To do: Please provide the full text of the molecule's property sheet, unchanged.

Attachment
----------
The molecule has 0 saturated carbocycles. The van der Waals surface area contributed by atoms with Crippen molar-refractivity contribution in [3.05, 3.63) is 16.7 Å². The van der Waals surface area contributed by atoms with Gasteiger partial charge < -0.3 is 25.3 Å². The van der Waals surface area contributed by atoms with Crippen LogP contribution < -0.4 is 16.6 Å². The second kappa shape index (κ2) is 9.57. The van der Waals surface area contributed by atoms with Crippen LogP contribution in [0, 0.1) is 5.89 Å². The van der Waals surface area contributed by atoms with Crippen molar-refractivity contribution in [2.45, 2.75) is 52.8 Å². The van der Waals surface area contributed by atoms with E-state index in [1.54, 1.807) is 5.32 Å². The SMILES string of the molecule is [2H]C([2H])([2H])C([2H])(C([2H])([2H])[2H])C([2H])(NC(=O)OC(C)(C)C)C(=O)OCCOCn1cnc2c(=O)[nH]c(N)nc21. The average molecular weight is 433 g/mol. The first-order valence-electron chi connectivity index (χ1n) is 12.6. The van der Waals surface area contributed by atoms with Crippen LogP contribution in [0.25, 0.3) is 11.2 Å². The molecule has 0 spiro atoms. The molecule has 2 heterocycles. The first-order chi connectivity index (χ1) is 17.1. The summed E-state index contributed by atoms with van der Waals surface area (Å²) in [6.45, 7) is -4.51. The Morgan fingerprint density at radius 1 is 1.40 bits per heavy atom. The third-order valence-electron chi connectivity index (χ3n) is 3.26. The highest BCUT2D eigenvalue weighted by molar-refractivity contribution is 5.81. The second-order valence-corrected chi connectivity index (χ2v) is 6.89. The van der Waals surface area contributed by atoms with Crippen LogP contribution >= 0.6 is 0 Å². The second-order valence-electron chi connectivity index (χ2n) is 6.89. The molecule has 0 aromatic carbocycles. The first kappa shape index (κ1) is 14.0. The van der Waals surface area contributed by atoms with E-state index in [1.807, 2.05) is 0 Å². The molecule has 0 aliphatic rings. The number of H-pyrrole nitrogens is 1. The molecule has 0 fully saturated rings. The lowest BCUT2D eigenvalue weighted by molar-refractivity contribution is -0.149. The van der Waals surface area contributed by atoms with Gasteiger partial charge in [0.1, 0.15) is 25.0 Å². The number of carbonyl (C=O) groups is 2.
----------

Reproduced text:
The molecule has 0 saturated carbocycles. The van der Waals surface area contributed by atoms with Crippen molar-refractivity contribution in [3.05, 3.63) is 16.7 Å². The van der Waals surface area contributed by atoms with Gasteiger partial charge < -0.3 is 25.3 Å². The van der Waals surface area contributed by atoms with Crippen LogP contribution < -0.4 is 16.6 Å². The second kappa shape index (κ2) is 9.57. The van der Waals surface area contributed by atoms with Crippen LogP contribution in [0, 0.1) is 5.89 Å². The van der Waals surface area contributed by atoms with Crippen molar-refractivity contribution in [2.45, 2.75) is 52.8 Å². The van der Waals surface area contributed by atoms with E-state index in [1.54, 1.807) is 5.32 Å². The SMILES string of the molecule is [2H]C([2H])([2H])C([2H])(C([2H])([2H])[2H])C([2H])(NC(=O)OC(C)(C)C)C(=O)OCCOCn1cnc2c(=O)[nH]c(N)nc21. The average molecular weight is 433 g/mol. The first-order valence-electron chi connectivity index (χ1n) is 12.6. The van der Waals surface area contributed by atoms with Crippen LogP contribution in [0.25, 0.3) is 11.2 Å². The molecule has 0 spiro atoms. The molecule has 2 heterocycles. The first-order chi connectivity index (χ1) is 17.1. The summed E-state index contributed by atoms with van der Waals surface area (Å²) in [6.45, 7) is -4.51. The Morgan fingerprint density at radius 1 is 1.40 bits per heavy atom. The third-order valence-electron chi connectivity index (χ3n) is 3.26. The highest BCUT2D eigenvalue weighted by molar-refractivity contribution is 5.81. The second-order valence-corrected chi connectivity index (χ2v) is 6.89. The van der Waals surface area contributed by atoms with Crippen LogP contribution >= 0.6 is 0 Å². The second-order valence-electron chi connectivity index (χ2n) is 6.89. The molecule has 0 aromatic carbocycles. The first kappa shape index (κ1) is 14.0. The van der Waals surface area contributed by atoms with E-state index in [1.807, 2.05) is 0 Å². The molecule has 0 aliphatic rings. The number of H-pyrrole nitrogens is 1. The molecule has 0 fully saturated rings. The lowest BCUT2D eigenvalue weighted by molar-refractivity contribution is -0.149. The van der Waals surface area contributed by atoms with Gasteiger partial charge in [0.1, 0.15) is 25.0 Å². The number of carbonyl (C=O) groups is 2.